For supporting the ability to return to the initial call from a waiting call that is a voice-and-data call, the third means preferably include selectively-activatable means that cause the first means to transmit a command to communicate in voice-only mode, that cause the first means to communicate in voice-only mode, and that finally cause the first means to transmit the call-resumption signal. The subject modem is thereby returned to a voice-only mode of operation prior to being reconnected with the on-hold voice-only call with the other mode.
For supporting the ability to convert the returned-to initial call back into a voice-and-data call, the subject modem further includes conventional selectively-activatable means that cause the first means to transmit a command to the other modem to change from communicating in the voice-only mode to communicating in the voice-plus-data mode, and that cause the first means to change from communicating in the voice-only mode to communicating in the voice-plus-data mode.
Preferably, the command transmitted by a modem to cause the receiving modem to communicate in voice-only mode is the modem clear-down signal. This allows the support for call-waiting to be implemented in voice-and-data modems by means of conventional modem signaling.
These and other advantages and features of the invention will become more apparent from the following description of an illustrative embodiment of the invention taken together with the drawing.
FIG. 1 is a block diagram of an illustrative telecommunications system that implements an illustrative embodiment of the invention;
FIGS. 2-4 are a flow diagram of operations performed by elements of the telecommunications system of FIG. 1 to implement an embodiment of voice-and-data modem call waiting; and
FIG. 5 is a diagram of communications forms engaged in by elements of the telecommunications system of FIG. 1 during the operations of FIGS. 2-4.
Referring to FIG. 1, a telephone system includes a switching system 10, such as a telephone local central office, that provides telephone connections over analog telephone lines 14-16 between terminal equipment 11-13 of subscribers. Switching system 10 provides subscribers with the call-waiting feature. Each subscriber's terminal equipment includes a voice terminal 20, such as a telephone, or a data terminal 21, such as a PC plus a modem 22, or both as in the case of terminal equipment 11. In the case of terminal equipment 12, the modem is designated as 25 to differentiate it from the modem 22 of terminal equipment 11, but the two modems are functionally compatible. In order to permit simultaneous use of both voice terminal 20 and data terminal 21 on a single telephone line 14, modem 22 is a voice-and-data modem. Voice-and-data modems are known in the art. Modem 22 is illustratively constructed according to the teachings of U.S. Pat. No. 5,081,647, which is incorporated herein by reference.
Modem 22 comprises a hybrid circuit 30 which interfaces the other circuitry of modem 22 to telephone line 14, and a digital signal processor (DSP) 31 which performs the signal processing functions such as carrier modulation and demodulation, control signal generation and detection, and analog/digital conversion. Modem 22 further comprises an analog interface 32 which interfaces voice terminal 20 to DSP 31 via a voice channel 23, and a microprocessor 33 which interfaces data terminal 21 to DSP 31 via a data channel 24 and also controls the operation of modem 22. Both DSP 31 and microprocessor 33 are program-controlled devices that include memory for storing programs that they execute on processing units.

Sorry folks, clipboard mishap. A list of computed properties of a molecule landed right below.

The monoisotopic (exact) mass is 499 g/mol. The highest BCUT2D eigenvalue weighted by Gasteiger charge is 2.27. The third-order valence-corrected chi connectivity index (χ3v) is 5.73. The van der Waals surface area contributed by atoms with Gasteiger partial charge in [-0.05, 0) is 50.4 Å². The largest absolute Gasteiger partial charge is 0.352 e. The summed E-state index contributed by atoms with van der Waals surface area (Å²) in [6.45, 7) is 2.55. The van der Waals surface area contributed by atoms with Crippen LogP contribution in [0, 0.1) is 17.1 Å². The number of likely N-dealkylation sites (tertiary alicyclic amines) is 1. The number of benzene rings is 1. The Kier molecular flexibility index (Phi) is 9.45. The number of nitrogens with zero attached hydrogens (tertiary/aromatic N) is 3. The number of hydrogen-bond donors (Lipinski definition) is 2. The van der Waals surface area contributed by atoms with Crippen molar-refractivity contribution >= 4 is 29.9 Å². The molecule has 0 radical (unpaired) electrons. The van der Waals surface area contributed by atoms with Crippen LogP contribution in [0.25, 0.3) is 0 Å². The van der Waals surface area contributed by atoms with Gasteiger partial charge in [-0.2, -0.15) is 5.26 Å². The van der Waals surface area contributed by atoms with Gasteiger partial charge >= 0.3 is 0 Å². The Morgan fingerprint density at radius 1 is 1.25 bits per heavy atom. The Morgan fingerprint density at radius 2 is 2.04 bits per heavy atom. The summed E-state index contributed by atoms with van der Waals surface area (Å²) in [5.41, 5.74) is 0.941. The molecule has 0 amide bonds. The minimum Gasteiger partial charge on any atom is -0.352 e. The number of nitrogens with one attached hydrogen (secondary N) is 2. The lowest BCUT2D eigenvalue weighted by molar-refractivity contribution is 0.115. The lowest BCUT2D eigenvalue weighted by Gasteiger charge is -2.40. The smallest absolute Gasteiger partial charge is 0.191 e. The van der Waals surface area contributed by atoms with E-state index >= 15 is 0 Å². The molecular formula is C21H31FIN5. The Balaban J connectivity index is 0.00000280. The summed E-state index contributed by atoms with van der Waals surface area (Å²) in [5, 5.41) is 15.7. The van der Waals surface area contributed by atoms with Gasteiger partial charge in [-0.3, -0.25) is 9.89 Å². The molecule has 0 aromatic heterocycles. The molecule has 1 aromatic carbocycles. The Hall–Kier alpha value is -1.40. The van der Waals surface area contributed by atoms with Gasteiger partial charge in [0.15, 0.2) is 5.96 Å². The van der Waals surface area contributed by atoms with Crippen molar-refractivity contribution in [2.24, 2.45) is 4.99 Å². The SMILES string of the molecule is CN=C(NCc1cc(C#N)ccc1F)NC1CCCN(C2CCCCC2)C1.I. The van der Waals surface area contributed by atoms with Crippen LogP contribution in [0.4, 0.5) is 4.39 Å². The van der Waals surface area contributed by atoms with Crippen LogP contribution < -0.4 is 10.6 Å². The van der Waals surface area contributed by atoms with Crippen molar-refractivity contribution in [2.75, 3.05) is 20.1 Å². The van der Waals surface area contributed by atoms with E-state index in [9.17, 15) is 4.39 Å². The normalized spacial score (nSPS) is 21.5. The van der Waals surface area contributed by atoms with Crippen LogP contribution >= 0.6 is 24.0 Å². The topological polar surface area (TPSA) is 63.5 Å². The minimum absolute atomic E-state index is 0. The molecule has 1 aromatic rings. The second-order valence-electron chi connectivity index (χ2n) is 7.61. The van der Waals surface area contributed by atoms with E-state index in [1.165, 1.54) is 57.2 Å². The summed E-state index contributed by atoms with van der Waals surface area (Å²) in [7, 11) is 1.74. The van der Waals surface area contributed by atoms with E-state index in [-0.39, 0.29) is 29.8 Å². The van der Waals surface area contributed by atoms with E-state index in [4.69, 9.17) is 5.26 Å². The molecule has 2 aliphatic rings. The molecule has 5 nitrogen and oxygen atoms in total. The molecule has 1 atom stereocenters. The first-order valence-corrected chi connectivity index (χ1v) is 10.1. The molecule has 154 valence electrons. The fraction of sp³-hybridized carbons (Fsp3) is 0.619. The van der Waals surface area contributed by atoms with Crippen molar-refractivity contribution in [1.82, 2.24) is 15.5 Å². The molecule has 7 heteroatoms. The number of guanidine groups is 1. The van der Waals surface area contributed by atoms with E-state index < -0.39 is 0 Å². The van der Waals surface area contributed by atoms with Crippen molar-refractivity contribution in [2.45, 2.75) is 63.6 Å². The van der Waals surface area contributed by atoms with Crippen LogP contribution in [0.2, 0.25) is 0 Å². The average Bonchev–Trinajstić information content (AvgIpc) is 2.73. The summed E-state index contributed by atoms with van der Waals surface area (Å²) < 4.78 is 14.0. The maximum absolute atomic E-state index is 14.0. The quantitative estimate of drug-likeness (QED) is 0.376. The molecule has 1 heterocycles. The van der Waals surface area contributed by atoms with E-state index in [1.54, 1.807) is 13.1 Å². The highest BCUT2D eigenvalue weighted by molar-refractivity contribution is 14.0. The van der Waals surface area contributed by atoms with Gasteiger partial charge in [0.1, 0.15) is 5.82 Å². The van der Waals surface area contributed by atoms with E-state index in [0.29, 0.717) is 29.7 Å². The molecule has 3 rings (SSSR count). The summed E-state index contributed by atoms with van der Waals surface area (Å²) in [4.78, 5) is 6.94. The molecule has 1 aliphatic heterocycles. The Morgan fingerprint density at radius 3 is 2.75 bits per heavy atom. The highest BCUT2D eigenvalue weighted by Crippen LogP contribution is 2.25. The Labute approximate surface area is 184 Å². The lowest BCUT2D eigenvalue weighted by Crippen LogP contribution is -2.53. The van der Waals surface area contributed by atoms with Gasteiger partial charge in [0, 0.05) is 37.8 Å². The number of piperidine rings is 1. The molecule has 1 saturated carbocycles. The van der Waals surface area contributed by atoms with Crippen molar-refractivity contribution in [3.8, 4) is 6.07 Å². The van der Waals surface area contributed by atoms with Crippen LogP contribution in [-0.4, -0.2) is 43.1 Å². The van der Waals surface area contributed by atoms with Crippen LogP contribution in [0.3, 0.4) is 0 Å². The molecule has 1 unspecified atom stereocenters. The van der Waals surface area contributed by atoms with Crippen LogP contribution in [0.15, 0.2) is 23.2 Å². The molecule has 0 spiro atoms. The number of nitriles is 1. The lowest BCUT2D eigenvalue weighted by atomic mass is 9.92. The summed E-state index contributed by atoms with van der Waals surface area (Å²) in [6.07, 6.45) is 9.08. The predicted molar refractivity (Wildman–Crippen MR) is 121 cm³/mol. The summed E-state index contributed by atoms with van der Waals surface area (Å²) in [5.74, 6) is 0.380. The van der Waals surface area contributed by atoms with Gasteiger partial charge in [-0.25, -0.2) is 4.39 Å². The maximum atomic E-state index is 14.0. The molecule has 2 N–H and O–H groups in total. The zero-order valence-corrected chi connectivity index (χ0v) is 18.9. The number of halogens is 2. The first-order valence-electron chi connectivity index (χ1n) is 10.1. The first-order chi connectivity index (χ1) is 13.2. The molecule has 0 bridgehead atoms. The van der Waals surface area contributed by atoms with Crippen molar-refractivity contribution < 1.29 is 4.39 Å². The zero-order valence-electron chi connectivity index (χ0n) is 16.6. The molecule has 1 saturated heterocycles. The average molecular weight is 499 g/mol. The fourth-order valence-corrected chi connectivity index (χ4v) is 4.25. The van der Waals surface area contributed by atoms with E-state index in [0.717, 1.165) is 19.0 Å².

At least one of the other terminal equipment 12-13 also must include a voice-and-data modem 25, so that a user of terminal equipment 11 has a counterpart with whom he or she can carry on simultaneous voice-and-data calls. Such calls are set up and tom down in the conventional manner.
A call between terminal equipment 11 and 12 is set up as a baseband call, i.e., a normal telephone call, in that DSPs 31 at both ends of the call engage in normal telephone signalling to set up the call. If the call was initiated or accepted at a voice terminal of terminal equipment 11 or 12, the call will remain, at least temporarily after being set up, a baseband call. In a baseband call, modems 22 and 25 are in a voice-only mode of operation, wherein DSP 31 of modem 22 directly connects voice channel 23 to the telephone line 14. Modem 25 does likewise. The effect is as if voice terminals were directly connected to telephone lines 14 and modems 22 were not there. This is illustrated by call 504 in FIG. 5. Later in response to a user request, or if the call was initiated and accepted at data terminals of terminal equipment 11 and 12, modems 22 and 25 undertake signalling between each other across the call connection to convert the call to a voice-and-data call where both voice and data are conveyed on the call path in modulated form on separate channels (separate carriers). This is illustrated by call 500 in FIG. 5, showing the separate modulated voice channel 501 and the modulated data channel 502 of the voice-and-data call 500.
Let us assume that there is a voice-and-data call in existence between terminal equipment 11 and 12, and that another call for terminal equipment 11 comes into switching system 10, from terminal equipment 13 for example. The other call can be of any type: voice, data, or voice-and-data. It is represented by call 503 in FIG. 5. Since switching system 10 was described above as providing the call-waiting feature, switching system 10 responds to the incoming call by transmitting a conventional call-waiting signal on telephone line 14 to terminal equipment 11, in the conventional manner.